Management team training is beneficial when there are changes in the management team’s composition or when the organization makes significant strategic changes, for example. The training program and the development efforts during the program are always based on the organization’s strategy and how to best achieve the organization’s strategic goals.
“A management team is often a forum for polite discussion where all of the participants follow a certain code. If the real discussions take place somewhere else, decision-making becomes more vague.”
Cooperation on management training starts with a situation analysis. This can include an assessment of whether the management team’s decision-making is strategic and proactive or more focused on the proverbial rear-view mirror. Issues such as the realization of the company’s values in day-to-day decision-making can also be assessed at the same time.
The training program is built around group training days and individual training. The focus of the group meetings is on shared goals and group dynamics as well as creating a roadmap for achieving the group’s goals. The individual sessions are focused on reflecting on the trainee’s ways of working in relation to the rest of the team.
“The role of the coach is to orchestrate the management team’s cooperation. We develop interaction and decision-making based on the company’s strategy and the special characteristics of its business. The substance emerges from strategy and goals. At the same time, we address phenomena and improve the visibility of the management team’s dynamics,” Minnariikka Rajala explains.
“I would argue that emotional intelligence is a critically important competence in today’s organizations. Management teams must also have the courage to talk about uncertainty to ensure that the entire team’s intelligence, knowledge and opinions are harnessed to support reliable decision-making.”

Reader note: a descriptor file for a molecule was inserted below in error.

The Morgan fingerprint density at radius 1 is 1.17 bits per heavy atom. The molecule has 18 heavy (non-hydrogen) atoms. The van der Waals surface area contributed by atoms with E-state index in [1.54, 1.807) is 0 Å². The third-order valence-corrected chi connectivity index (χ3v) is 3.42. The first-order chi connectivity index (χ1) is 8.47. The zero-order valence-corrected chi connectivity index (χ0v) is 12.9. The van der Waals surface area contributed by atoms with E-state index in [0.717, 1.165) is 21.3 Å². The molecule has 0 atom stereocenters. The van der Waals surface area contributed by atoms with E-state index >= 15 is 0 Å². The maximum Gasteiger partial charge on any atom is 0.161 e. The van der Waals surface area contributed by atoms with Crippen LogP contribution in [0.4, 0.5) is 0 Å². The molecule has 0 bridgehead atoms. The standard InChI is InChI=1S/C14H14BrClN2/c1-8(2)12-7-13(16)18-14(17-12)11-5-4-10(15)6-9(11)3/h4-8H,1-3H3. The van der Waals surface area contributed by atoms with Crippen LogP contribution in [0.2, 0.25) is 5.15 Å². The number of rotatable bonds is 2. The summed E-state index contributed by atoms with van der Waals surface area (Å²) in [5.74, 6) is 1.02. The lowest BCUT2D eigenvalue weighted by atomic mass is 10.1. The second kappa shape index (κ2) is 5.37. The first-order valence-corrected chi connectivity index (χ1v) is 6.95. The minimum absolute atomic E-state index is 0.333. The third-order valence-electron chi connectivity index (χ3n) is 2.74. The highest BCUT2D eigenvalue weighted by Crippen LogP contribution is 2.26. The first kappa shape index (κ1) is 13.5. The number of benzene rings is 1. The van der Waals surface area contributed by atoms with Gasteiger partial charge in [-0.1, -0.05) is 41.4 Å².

The development of interaction is often one of the key focus areas of management team training. Training helps prioritize actions, assess the overall benefits, harmonize messaging, and understand different goals.
“The members of a management team are usually highly goal-driven and performance-oriented, but there is a lot of room for improvement when it comes to cooperation. Nevertheless, any responsible management team understands that collaboration is key to success,” Rajala points out.
Management team training increases the transparency of the organization’s management system and where decisions are actually made. Improved clarity of decision-making leads to better profit performance.
“Much too often, a management team is a forum for polite discussion where all of the participants follow a certain code. If the real discussions take place somewhere else, decision-making becomes more vague,” Rajala says.
“Open discussion helps establish a strong direction for operations. A neutral and impartial coach provides useful support and helps stimulate these discussions.
Today’s world places new demands on management and leadership. Minnariikka Rajala underscores the importance of being willing to reassess one’s thinking:
“The management team must take an honest look at its prevailing management practices and determine whether the chosen focus areas of management are the right ones. The outcome may be the organization identifying a blind spot or the lack of a certain competence that needs to be addressed
For the coach, tailored and strategy-driven training requires a keen ear, adaptability, and the courage to highlight issues in a manner that promotes progress.
“We don’t just show up with a briefcase of tricks. We are ready to facilitate genuine change. Sometimes, there is a theme planned for the training event, but something even more important surfaces during the event. The coach must have the ability to respond to the situation to ensure that the necessary themes are addressed,” Minnariikka Rajala explains.
Delficon has provided training to more than 100 management teams during its existence. Each of these has led to improvements in the quality of the discourse, stronger mutual trust and the development of foundations for even better performance.
“I’m a highly goal-driven person and this is also reflected in my approach to training. For the training to be considered a success, we need to achieve recognizable change in interaction, increased mutual understanding and decision-making,” Rajala adds.
We have been helping organizations make a positive difference for more than 20 years, both in Finland and abroad.